The remediation of <"http://www.yourlawyer.com/topics/overview/pcbs_nyc_schools">polychlorinated biphenyls (PCB) present in public schools could cost about $1 billion, according to New York City officials who are seeking additional time before moving forward, According to The Wall Street Journal. The $1 billion represents the cost to replace PCB-contaminated lights in about 800 schools.
A PCB study, which was initiated earlier this year, involved three New York City schools; however, a team involving elected officials, labor unions, and community groups demanded that testing of some 700 schools that could be PCB contaminated.
PCBsâ€”which have been making headlines in recent weeks for their part in contaminating NY Cityâ€™s Newton Creek and Hudson River, in addition to NY City schoolsâ€”are significantly problematic because they do not easily degrade and do bioaccumulate infiltrating plants, crops, fish, and small organisms, ultimately reaching those who eat these products. This means nearly every human being carries some PCB in his/her body, which can also be passed from mothers to children during pregnancy and in breast milk. PCBs can remain in our bodies for many years; the longer we live, the more these toxins build in our systems, increasing in strength over time.
The federal Environmental Protection Agency (EPA) has asked the City of New York to replace all lighting fixtures potentially tainted with PCPs to be replaced in the school system; however, officials in education say they need more time to complete a review of the matter and would like to develop a remediation plan, said the Journal.
The city “has no sense of urgency and all they seem to be doing is avoiding spending the money,” said U.S. Representative Jerrold Nadler whose congressional district includes P.S. 199, said the Journal. The three city schools tested as part of the pilot PCB testing programâ€”P.S. 199, on Manhattanâ€™s Upper West Side; P.S. 178, which is on Baychester Avenue in the Bronx; and P.S. 309, in Bedford-Stuyvesant, Brooklynâ€”all tested with PCB levels higher those deemed acceptable by the EPA.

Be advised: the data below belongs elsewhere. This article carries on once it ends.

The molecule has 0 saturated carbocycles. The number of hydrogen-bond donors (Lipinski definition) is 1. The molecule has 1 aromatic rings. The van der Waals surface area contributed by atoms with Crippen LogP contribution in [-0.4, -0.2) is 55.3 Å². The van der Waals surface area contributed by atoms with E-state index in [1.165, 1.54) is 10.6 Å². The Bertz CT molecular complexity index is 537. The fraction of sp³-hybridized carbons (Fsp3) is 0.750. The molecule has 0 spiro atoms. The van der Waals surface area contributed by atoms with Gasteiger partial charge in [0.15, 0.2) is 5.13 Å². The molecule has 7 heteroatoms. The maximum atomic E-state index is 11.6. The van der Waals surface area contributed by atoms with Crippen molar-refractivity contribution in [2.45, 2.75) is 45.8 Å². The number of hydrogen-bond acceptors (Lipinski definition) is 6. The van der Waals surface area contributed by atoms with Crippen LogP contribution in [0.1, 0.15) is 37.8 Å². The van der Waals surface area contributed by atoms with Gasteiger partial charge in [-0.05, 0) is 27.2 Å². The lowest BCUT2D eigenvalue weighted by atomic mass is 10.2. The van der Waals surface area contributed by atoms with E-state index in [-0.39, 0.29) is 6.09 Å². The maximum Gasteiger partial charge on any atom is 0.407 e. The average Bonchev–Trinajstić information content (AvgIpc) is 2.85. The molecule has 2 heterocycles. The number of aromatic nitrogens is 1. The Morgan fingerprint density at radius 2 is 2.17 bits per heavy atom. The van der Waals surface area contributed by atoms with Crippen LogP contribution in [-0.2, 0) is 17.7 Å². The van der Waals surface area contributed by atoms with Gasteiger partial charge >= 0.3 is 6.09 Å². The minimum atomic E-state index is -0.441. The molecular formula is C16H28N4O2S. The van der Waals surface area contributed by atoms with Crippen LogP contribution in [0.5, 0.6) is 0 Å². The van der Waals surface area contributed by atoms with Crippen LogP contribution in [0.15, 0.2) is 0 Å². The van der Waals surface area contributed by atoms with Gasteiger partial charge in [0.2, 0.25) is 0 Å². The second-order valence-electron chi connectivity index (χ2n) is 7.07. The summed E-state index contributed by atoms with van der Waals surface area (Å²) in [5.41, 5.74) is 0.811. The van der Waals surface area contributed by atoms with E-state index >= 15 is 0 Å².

Deputy Mayor Dennis wrote to the EPA in November saying that the city should complete its pilot program of PCB testing and then create a citywide “PCB management plan,” wrote the Journal. He also said that the EPA and city health officials “agree that there is no immediate health risk to students and staff occupying schools buildings that have PCB containing building materials,â€ quoted the Journal.
That argument “misses the point,” said Dr. Robert Herrick, senior lecturer at the Harvard School of Public Health. “When you’re dealing with anything that has a chronic health effect, you could make the argument it doesn’t have an immediate risk. If you smoke a cigarette today, you’re not going to die of cancer tomorrow, so it’s not an immediate health risk,â€ quoted the Journal.
According to the city, PCB exposure in humans occurs by ingestion, not inhalation, as would occur in contaminated schools, and Mayor Michael Bloomberg has described the project as continuing over decades, said the Journal. Those advocating a swift cleanup say these responses are insufficient.
Miranda Massie, an attorney at New York Lawyers for the Public Interest, a civil-rights firm, agrees, saying the city should immediately remove the contaminated lights and follow with citywide testing and a â€œtriageâ€ removal plan. It was a lawsuit filed last year by Ms. Massie’s firm that led to the pilot testing program, said the Journal.